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Even though the Nintendo Switch has managed to sell like crazy since its debut on the market back in March, there are still a lot of people quite critical of the device. One of the biggest criticisms revolve around the system's supply, and Nintendo directly addressed the issue recently.
Speaking with Mashable, Nintendo of America president Reggie Fils-Aime spoke about the complaints about Nintendo not having enough Switch units to satisfy demand throughout the spring and summer, saying...
He's not wrong.
Multiple times ahead of the March release date, Nintendo had verified and reverified that the Nintendo Switch would launch with an estimated global SKU count of 2 million. Nintendo ended up moving 800,000 more units than what was announced ahead of release.
Additionally, the reason more units didn't arrive at launch was because Nintendo ran out of supplies on the manufacturing end. Apple ended up commandeering a lot of suppliers for NAND chips, and it left companies like Nintendo out in the cold, as reported by Fox Business. This greatly constricted the supply chain for distribution and ended up paying off in long-term dividends for Apple's upcoming devices but was a bust for Nintendo in the interim. What ended up happening was that the Switch was in short supply at retail outlets and online e-tailers, forcing a lot of people to have to resort to scalpers in order to get their hands on a Switch (but at a decidedly marked up price).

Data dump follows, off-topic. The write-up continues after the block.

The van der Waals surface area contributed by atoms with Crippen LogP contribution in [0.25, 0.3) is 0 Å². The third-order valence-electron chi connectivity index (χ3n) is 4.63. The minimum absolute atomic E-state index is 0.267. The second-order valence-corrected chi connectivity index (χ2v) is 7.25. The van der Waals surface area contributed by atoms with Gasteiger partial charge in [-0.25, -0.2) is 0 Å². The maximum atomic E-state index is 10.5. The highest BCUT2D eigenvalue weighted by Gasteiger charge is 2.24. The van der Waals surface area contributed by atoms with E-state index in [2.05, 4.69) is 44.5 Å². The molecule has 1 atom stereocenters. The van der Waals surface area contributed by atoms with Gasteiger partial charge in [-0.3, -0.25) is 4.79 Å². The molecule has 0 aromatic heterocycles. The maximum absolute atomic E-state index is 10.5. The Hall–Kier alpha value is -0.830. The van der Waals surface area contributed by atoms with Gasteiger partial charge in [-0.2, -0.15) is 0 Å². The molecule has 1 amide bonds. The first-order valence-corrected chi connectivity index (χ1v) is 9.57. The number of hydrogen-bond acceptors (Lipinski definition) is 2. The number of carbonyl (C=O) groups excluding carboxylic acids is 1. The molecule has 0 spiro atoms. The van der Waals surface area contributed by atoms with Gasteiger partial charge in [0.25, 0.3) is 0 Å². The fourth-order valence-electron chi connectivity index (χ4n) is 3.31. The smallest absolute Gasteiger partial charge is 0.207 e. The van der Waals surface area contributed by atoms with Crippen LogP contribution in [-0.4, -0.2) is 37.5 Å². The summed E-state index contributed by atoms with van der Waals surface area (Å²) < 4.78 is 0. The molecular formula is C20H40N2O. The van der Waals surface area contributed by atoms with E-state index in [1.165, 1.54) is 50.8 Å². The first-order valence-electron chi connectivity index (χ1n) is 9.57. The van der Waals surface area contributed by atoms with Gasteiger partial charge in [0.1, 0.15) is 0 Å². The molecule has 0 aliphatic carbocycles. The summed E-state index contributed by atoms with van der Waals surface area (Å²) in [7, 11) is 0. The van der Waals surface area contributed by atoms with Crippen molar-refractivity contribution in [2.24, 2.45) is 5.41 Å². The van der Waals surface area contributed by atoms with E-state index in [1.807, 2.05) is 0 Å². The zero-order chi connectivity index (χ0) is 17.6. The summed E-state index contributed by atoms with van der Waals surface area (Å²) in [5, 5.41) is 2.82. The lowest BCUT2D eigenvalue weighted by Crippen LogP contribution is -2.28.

In June, Nintendo announced that stock for the Switch would be replenished at outlets throughout July and August. The Big 'N' kept true to its word and in July and August, the company managed to outsell both the Xbox One and the PlayStation 4.
Riding on the current wave of momentum, Nintendo is hoping to capture the holiday season with the launch of Super Mario Odyssey.
Reggie told Mashable that Nintendo prefers to keep announcements close to its chest, and that it's about making sure not to announce things too early or too late, but to give gamers just enough to latch onto and talk about, such as the two new Metroid games, including Metroid: Samus Returns for the 3DS and the new Metroid Prime for the Nintendo Switch.
It appears as if Nintendo has the supply issue under control, so we'll see if the company continues to receive backlash for its decisions or if things will finally mellow out. A lot of it will probably also depend on how well the SNES Classic Edition is supplied to retailers as well.